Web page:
On the road to satori

Like Zen, my mind works in strange ways, and this is how I too often see things.

How I often see or hear life around me.

I can imagine a Buddhist sutra in which two monks observe the sign. They’re walking, of course, rather than driving.

The first says something pithy asking how Zen, being nothing, can do anything, much less work.

And the second replies that work’s nothing, too. But it’s not lazy.

Better, I suppose, than “ZZZ Working,” which many assume while passing the usual sign and seeing the crew standing by idly.

If you like this, please clap with one hand.

Does anyone else envy the summer guests on Star Island?

The historic Oceanic Hotel is now part of a conference center run by a consortium of Unitarian-Univeralists and the United Church of Christ. Its week-long programs are a popular family destination. Cape Ann, Massachusetts, sits on the horizon.

The second largest island in the Isles of Shoals, Star is the only one with commercial boat service to the mainland. The state line between New Hampshire and Maine runs through the small harbor.

Here’s an idea of the hotel’s isolation. You say you want to get away from everything? Apart from your fellow guests, this is just about perfect. But forget about going in winter. That ocean can get wild.¬†

 

Closer up. In the 1600 and 1700s, the Isles of Shoals became a major summertime fishing camp, where cod were dried for European markets. They garnered four times the price of Norwegian cod. The chapel remains from that era.

Guests and supplies get to the island on the Thomas Leighton ferry, which plies the waters from Portsmouth, New Hampshire. It can be a jolly experience, if the ocean’s on the calm side.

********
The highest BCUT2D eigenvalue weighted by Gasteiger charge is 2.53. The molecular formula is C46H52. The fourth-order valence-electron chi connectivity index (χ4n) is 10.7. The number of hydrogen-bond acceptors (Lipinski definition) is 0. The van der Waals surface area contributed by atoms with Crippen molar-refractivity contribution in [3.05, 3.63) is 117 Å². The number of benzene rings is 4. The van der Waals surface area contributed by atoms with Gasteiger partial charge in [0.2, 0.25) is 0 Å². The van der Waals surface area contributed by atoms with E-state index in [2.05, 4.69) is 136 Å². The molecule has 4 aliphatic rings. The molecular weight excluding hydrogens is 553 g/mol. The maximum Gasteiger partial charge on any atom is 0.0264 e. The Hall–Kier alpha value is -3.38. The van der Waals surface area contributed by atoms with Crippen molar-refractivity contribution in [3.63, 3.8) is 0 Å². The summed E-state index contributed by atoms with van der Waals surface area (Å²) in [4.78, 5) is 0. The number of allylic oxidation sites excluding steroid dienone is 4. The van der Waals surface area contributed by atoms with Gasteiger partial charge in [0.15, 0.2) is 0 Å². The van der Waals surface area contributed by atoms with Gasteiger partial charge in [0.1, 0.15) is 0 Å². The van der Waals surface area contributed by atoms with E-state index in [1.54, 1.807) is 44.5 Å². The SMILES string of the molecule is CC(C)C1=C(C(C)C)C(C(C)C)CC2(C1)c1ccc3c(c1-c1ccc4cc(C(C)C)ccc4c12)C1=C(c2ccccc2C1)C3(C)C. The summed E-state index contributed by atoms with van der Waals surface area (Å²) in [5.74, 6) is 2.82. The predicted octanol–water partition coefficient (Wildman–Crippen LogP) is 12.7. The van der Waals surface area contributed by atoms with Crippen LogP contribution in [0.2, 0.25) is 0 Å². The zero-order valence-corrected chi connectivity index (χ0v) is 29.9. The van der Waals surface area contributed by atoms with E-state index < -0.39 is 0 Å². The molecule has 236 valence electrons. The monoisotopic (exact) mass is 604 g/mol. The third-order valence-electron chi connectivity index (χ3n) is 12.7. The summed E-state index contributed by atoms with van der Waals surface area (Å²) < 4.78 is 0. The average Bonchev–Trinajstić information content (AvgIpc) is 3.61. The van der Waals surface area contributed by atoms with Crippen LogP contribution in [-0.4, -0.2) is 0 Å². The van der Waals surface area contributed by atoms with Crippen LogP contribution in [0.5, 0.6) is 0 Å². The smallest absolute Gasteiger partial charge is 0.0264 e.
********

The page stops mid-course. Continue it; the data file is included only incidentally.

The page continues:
Regular service. This one’s returning to Portsmouth. Appledore Island rises to the left, while Star Island is just to the left of the ferryboat.

 

It can be a popular ride. Some people go out as a day trip.

Where the coastline remains an Impressionist impression

Appledore Island scenes like this, off the mainland of Maine and New Hampshire, inspired some of American Impressionist master Childe Hassam’s great paintings.

 

There was no nude model with her back to us when we visited, unlike at least one of Hassam’s paintings of this geologic rift formation.

 

One end of rugged Appledore Island is still home to fishermen.

 

Rockweed on the intertidal zone of a white rock makes a bold image. The standing gulls add their own touch.

Watching the riverfront change

I’m waiting for the new walkways to open along the river in front of the expanding Riparia on the far shore. The developers are also hoping for a restaurant with outdoor dining. Historically, the river was lined with factories, warehouses, ice houses, and a few tanneries, all of them blocking access to the flowing water. Here’s a view from the top of the parking garage.

Upper Square in perspective

Upper Square makes for some delightful shopping. The horse trough in the median is a nod to the past.

 

Central Avenue, while walking from the river toward Upper Square.

 

A glimpse at Fourth Street, one-block long, illustrates the challenge in creating an inviting neighborhood. At the moment, there’s nothing to entice passers-by to turn down the street. The old county courthouse is vacant, and former storefronts are used for storage. At best, it’s a shortcut to the parking lot at the Amtrak station.

 

In contrast, as Fifth Street demonstrates, side streets can add much to a downtown’s usefulness and appeal.

At Fort William and Mary

The small New Castle lighthouse is one of two along the Piscataqua River as it links Portsmouth Harbor to the Atlantic.

This fortification guarding the mouth of the Piscataqua River in New Castle, New Hampshire, has a unique place in American history. It was raided twice by Patriots in 1774, and the gunpowder and cannons captured from the British were later deployed at the Battle of Bunker Hill in Boston. Its small lighthouse is one of two along Portsmouth Harbor.

The panorama view shows the lighthouse in context with fortifications originally built before 1632 and renamed Fort William and Mary around 1692.